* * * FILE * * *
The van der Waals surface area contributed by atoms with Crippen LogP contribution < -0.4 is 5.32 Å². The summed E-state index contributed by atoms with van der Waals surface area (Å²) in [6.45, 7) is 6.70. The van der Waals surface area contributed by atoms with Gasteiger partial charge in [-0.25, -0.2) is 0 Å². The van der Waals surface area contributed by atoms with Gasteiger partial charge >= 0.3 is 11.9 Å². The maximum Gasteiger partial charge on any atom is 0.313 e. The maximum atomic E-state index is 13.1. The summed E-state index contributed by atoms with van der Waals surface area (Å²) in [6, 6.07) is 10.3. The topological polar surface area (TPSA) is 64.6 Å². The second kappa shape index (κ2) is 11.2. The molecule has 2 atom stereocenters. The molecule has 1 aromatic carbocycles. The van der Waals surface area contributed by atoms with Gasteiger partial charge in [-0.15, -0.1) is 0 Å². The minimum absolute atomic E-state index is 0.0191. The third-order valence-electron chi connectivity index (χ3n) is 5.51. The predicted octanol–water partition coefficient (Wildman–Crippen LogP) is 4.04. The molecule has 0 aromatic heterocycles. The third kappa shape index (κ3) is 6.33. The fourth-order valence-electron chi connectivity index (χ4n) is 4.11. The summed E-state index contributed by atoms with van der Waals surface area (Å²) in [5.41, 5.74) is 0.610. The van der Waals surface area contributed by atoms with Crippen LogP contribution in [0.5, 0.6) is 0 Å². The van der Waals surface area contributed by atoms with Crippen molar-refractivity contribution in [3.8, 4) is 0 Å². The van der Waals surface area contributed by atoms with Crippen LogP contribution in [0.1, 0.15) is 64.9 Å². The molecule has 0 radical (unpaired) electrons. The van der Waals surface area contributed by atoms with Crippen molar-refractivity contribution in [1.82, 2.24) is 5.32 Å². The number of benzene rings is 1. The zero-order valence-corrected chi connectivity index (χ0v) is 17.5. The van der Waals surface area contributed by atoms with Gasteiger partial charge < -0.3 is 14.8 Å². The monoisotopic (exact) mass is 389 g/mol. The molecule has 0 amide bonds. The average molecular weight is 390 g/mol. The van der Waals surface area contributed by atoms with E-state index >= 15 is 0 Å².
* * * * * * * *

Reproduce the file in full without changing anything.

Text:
The van der Waals surface area contributed by atoms with Crippen LogP contribution < -0.4 is 5.32 Å². The summed E-state index contributed by atoms with van der Waals surface area (Å²) in [6.45, 7) is 6.70. The van der Waals surface area contributed by atoms with Gasteiger partial charge in [-0.25, -0.2) is 0 Å². The van der Waals surface area contributed by atoms with Gasteiger partial charge >= 0.3 is 11.9 Å². The maximum Gasteiger partial charge on any atom is 0.313 e. The maximum atomic E-state index is 13.1. The summed E-state index contributed by atoms with van der Waals surface area (Å²) in [6, 6.07) is 10.3. The topological polar surface area (TPSA) is 64.6 Å². The second kappa shape index (κ2) is 11.2. The molecule has 2 atom stereocenters. The molecule has 1 aromatic carbocycles. The van der Waals surface area contributed by atoms with Gasteiger partial charge in [-0.15, -0.1) is 0 Å². The minimum absolute atomic E-state index is 0.0191. The third-order valence-electron chi connectivity index (χ3n) is 5.51. The predicted octanol–water partition coefficient (Wildman–Crippen LogP) is 4.04. The molecule has 0 aromatic heterocycles. The third kappa shape index (κ3) is 6.33. The fourth-order valence-electron chi connectivity index (χ4n) is 4.11. The summed E-state index contributed by atoms with van der Waals surface area (Å²) in [5.41, 5.74) is 0.610. The van der Waals surface area contributed by atoms with Crippen LogP contribution in [0.5, 0.6) is 0 Å². The van der Waals surface area contributed by atoms with Crippen molar-refractivity contribution in [3.8, 4) is 0 Å². The van der Waals surface area contributed by atoms with Crippen LogP contribution in [0.1, 0.15) is 64.9 Å². The molecule has 0 radical (unpaired) electrons. The van der Waals surface area contributed by atoms with Crippen molar-refractivity contribution in [1.82, 2.24) is 5.32 Å². The number of benzene rings is 1. The zero-order valence-corrected chi connectivity index (χ0v) is 17.5. The van der Waals surface area contributed by atoms with Gasteiger partial charge < -0.3 is 14.8 Å². The monoisotopic (exact) mass is 389 g/mol. The molecule has 0 amide bonds. The average molecular weight is 390 g/mol. The van der Waals surface area contributed by atoms with E-state index >= 15 is 0 Å².